GateHouse — When I was a kid in the late 1920s, elementary school teachers taught us the capital cursive letter Q as a sort of hieroglyphic, something like the number 2 with pretentious and goofy curls exploding off of its ends. It was, I remember, the one letter in all the cursive lesson that didn’t make a lick of sense; it looked like it came from some long-dead alien alphabet and certainly wasn’t something you ran across a lot in “Choose Your Own Adventure” books. But, wanting to be good students, we all dutifully picked it up, mastered it in the third grade and immediately stopped using it in the fourth grade.
But kids today don’t have to learn the flowery, stupid Cursive Q That Isn’t A Q, for the very logical reason that they’re not learning cursive at all. Kids these days, because of the texting and the hip-hop and Obama’s Kenyan health-care plan, do not spend a lot of time worrying about their handwriting, especially their cursive; in fact, my generation — Generation Y, another letter that looks wicked silly with the whirlydoodles all over it — might be one of the last to deal with the fading style at all.
- More writing on writing from the Inverted Soapbox: “D.O.H.”
Time magazine last week published this piece about the Death of Handwriting, which happened because Handwriting’s doctor gave it too many painkillers. All across the country this back-to-school season, schools are adapting to the decreasing demand for crisp, pure handwriting. And it’s not just schools: Zaner-Bloser, the country’s largest supplier of handwriting manuals, actually quashed that cursive Q/2 in 1990, when it was discovered that it was creating legibility problems for people at the post office, and we all know what can happen when there are problems with employees at the post office.
Sure, practically speaking, this is no great shakes. Most students will tell you that rocking good penmanship scores you about as many cool points as perfect attendance, which is somewhere between “not many” and “splash – your head is in the toilet!” (I know this firsthand: in elementary school I was a frequent recipient of the coveted “Excellent Handwriting” award, an honor that resulted in tremendous admiration from my classmates, which they expressed via a loving series of playground pantsings and by throwing congratulatory basketballs at my face.) And, frankly, I’d much rather be able to read a handwritten thank-you card, for instance, than admire its aesthetic similarity to the Declaration of Independence.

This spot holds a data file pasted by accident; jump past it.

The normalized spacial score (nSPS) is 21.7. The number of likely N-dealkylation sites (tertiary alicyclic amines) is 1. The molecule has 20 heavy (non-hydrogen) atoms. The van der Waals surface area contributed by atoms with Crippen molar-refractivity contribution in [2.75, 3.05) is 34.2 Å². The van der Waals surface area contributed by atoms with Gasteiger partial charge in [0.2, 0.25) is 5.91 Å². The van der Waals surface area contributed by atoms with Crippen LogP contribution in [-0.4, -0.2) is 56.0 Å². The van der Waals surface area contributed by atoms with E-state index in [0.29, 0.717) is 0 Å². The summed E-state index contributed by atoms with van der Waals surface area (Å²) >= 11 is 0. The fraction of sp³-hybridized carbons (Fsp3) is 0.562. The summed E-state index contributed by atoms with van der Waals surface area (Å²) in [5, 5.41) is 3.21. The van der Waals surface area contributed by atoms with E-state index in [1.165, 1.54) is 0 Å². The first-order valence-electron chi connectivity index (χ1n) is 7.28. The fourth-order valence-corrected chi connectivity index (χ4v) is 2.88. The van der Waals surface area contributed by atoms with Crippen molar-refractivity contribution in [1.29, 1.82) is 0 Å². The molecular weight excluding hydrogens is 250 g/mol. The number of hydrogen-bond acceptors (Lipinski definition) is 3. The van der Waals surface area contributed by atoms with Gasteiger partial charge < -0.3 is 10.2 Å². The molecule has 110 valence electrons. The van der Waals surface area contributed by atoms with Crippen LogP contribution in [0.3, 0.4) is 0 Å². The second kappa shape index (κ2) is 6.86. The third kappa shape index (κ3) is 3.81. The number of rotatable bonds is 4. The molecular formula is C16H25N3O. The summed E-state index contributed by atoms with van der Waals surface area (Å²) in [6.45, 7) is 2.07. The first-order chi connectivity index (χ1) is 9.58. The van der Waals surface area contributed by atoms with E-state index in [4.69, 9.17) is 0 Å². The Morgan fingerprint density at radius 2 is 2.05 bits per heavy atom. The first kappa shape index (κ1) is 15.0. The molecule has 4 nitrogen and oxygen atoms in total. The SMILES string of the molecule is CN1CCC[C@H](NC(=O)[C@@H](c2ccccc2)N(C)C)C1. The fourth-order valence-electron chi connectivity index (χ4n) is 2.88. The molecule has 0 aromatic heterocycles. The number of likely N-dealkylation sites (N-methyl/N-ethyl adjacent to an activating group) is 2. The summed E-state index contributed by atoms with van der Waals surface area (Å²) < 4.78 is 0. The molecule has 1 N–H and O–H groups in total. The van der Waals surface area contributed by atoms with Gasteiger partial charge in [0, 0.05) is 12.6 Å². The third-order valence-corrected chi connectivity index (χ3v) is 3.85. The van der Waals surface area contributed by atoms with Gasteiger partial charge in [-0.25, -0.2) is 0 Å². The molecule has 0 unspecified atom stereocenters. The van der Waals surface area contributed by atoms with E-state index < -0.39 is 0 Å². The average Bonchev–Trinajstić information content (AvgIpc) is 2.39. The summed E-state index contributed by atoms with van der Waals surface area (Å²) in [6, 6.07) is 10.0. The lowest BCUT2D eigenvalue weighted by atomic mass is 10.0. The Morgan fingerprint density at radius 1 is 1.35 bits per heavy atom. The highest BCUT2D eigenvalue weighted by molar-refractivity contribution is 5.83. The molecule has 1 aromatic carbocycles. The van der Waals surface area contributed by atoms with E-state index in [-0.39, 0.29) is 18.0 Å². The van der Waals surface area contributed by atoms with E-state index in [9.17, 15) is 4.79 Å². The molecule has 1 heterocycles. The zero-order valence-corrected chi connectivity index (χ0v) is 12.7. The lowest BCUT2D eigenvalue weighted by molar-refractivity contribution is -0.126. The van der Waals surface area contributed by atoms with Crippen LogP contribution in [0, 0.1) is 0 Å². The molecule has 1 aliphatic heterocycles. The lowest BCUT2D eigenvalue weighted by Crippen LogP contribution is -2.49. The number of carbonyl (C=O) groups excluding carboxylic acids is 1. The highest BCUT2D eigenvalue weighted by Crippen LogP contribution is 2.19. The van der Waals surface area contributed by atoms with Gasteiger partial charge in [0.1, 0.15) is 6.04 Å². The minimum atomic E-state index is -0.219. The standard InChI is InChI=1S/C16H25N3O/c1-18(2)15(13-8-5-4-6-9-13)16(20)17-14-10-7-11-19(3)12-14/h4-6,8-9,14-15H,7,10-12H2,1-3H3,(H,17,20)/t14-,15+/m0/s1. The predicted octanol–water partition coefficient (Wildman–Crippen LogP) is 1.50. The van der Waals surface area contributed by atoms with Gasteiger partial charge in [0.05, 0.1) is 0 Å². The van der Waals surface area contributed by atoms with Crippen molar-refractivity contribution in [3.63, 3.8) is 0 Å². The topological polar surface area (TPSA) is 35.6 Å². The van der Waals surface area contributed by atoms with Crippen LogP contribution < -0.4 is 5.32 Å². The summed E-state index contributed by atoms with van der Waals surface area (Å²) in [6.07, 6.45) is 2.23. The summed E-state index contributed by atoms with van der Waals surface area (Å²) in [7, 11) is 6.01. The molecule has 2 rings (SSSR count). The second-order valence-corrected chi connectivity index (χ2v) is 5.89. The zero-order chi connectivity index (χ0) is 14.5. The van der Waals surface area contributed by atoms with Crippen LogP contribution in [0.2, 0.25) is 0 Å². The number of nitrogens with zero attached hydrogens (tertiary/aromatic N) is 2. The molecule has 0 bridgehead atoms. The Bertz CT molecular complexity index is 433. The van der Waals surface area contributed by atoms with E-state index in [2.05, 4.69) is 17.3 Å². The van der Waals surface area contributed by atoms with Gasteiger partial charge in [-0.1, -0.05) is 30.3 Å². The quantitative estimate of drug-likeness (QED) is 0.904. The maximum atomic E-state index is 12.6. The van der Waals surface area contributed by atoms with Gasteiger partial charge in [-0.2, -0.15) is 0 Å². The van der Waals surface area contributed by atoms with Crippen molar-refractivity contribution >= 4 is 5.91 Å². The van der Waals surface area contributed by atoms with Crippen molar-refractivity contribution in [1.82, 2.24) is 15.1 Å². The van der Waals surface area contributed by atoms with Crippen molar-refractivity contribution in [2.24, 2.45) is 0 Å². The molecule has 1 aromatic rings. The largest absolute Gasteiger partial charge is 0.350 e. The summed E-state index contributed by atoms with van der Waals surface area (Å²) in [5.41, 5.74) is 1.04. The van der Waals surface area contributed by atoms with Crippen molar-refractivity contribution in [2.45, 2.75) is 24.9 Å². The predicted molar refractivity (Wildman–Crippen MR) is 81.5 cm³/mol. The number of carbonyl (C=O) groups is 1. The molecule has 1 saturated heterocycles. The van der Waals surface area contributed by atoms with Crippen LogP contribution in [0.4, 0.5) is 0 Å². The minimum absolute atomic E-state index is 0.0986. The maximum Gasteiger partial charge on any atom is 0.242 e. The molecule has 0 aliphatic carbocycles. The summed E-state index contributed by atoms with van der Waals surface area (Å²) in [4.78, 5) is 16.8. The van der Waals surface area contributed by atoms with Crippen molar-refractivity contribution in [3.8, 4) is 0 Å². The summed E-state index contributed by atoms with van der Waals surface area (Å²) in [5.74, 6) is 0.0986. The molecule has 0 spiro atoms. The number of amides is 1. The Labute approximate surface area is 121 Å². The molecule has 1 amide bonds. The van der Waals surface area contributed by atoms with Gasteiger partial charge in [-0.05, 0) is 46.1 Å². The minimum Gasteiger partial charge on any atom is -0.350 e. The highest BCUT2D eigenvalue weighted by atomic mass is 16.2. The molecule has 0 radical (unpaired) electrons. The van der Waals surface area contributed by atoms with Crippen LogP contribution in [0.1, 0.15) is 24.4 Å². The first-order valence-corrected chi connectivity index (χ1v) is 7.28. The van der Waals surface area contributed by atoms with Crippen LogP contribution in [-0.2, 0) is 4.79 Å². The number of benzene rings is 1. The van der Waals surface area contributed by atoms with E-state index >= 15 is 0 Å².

But it does, to me, pose a quivery qualified linguistic quagmire that bothers me in those rare moments I’m not paging through the dictionary: Can they do that? Has the international handwriting lobby grown that vast and powerful? Because cursive is “outmoded” and “often illegible” and “much less convenient and practical than using print and especially computers,” we’re just going to throw it on the social and historical junk-heap along with the Commodore 64, vinyl records and the modern Republican Party?
Because who’s to say where it stops? Apparently, Prince can make up his own symbols and command the masses, however uninterested, to use them. I could decide tomorrow that my name should be Sprinkles! von Fluergelstein! (pronounced “Tito”), but I don’t, because I’m sort of attached to languages the way they are now, and also because I know where the keys on the BlackBerry are. What if we let corporate interests and tiny musicians continue to wreak havoc on our 26 glorious letters? What if they get rid of, say, H? Tink ow orrible tat would be! That does it — it’s time to register my opposition to this to local schools and the Zaner-Bloser people. I am so sending them an angry e-mail.